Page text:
1. Patrick Henry, the 2nd

    “No duty to die”

    Love that phrase in describing this situation. I’ve always thought no knock raids are bad for both cops and innocent people, and don’t really stop bad people. Its a known fact that the brain has trouble doing detailed processing and decision making in high stress situations, and its worse when the situation arises unexpectedly. A middle of the night raid where doors are broken down, people are screaming, and flash bangs are used is one of the highest stress situations there is. and one where people would not expect it to occur.

    I’m hopeful someday these will be declared unconstitutional (I find them to be the very definition of unreasonable), but lots more cops and innocent people will be harmed or killed until that happens- and maybe the former is what it will really take.

    1. Jack Dempsey

      I see them as totally necessary to prevent someone from flushing a few pot plants down the toilet. I mean, you have to prevent the destruction of evidence, right?

  2. Allen

    Either the SWAT team didn’t fire back or they missed Rosas. They’ve got the best damn fire discipline in the world, or are the worst shots. It would seem that SWAT team needs some very close questioning.

  3. Weebs

    Villarreal said the officers had yelled “police”

    Well that changes everything. Everyone knows only the police can yell “police!”

    If anyone else did that while invading a home, it would be “lying”or something like that.

    1. SHG Post author

      The family denies they did on their petition, but you’re absolutely right, no armed home intruder could possibly yell police because that would be WRONG!!!

      1. Patrick Maupin

        That’s very flippant. There are serious factual questions to be resolved here, starting with whether “police” was yelled before the flash-bang when the occupants were still asleep, concurrent with the flash-bang such that it couldn’t be heard over the noise, or after the flash-bang when the occupants were still deaf.

  4. WheezeThePeople™

    I’m surprised you missed the obvious here. There is only one surefire solution to this horrendous problem: Bring back the use of Daryl Gates’s “Battering Ram” (for those of you too young to remember it was an actual military tank with a battering implement attached) to conduct these dangerous raids.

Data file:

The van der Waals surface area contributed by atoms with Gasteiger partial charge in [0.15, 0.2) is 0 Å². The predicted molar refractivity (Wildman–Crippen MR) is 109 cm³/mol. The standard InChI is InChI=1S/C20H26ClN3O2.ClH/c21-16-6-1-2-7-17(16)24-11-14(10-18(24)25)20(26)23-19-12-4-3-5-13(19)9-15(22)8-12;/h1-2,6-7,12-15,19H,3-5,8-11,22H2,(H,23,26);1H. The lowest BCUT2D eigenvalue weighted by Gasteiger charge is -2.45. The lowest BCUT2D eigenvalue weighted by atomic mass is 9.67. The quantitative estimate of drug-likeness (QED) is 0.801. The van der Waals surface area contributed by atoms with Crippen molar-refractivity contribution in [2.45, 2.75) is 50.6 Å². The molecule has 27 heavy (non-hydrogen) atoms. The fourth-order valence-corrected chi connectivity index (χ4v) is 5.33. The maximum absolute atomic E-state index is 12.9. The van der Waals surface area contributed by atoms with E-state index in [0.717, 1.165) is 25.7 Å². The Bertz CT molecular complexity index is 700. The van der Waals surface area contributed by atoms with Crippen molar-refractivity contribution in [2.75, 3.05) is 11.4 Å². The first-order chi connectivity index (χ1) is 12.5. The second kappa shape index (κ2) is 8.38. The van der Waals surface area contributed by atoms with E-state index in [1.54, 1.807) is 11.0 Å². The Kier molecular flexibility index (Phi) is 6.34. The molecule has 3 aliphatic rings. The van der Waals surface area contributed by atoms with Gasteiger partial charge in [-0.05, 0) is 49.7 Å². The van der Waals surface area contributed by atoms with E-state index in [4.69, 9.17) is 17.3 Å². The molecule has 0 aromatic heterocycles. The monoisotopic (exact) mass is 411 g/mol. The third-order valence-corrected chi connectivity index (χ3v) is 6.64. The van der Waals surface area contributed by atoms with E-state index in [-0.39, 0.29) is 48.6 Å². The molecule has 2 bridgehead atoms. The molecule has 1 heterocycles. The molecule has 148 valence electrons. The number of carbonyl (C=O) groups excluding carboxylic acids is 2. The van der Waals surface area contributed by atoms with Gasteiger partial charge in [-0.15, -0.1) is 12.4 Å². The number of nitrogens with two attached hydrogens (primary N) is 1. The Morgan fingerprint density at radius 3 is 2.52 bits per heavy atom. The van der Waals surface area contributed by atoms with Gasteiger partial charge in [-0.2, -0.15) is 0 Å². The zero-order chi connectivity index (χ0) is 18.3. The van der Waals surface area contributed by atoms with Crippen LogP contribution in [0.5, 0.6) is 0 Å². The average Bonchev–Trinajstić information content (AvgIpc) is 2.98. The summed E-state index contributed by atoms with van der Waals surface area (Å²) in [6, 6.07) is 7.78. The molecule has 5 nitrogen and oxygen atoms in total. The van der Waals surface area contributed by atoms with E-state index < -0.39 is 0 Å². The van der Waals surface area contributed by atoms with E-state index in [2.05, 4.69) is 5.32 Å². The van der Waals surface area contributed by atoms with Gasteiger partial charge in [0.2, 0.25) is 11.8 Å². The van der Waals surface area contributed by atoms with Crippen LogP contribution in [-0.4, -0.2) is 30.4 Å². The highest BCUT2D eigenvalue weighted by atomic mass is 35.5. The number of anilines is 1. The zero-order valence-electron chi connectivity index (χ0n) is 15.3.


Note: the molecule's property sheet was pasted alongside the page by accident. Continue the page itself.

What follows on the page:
If I’m not mistaken, the use of this bad-ass vehicle resulted in a perfect win-lose record in favor of the police. The police always won and the alleged criminals always lost when the tank was doling out the punishment. Except for the few times they got the address wrong but even then, they had to live with egg on their face forever and that’s punishment enough, most would say, not including the families who accidentally had their homes razed. And man, it must have been the greatest SWAT job in the world to drive the tank through the alleged perp’s front door and down the hall to his bedroom. No one ever mistook the purpose of the visit when the Battering Ram rolled up through the door. It was the cops for sure and men, women, and children would scurry from the now fully air-conditioned house lest they be squished flat like a pancake.

    Yes, the collateral damage, to some, may have been a tad excessive but no officer was ever shot, killed, or injured using one of these bad boys to serve warrants. There are only approximately 12,501 local police departments in the U.S. so what’s the big deal with giving each of them a modified tank like the “Battering Ram?? Can you just imagine little Johnny beaming when he tells his friends, “Daddy has the best job in the world; he gets to drive a tank through peoples’ houses everyday . . .” times 12,501??

    Ah, the good ol’ daze . . .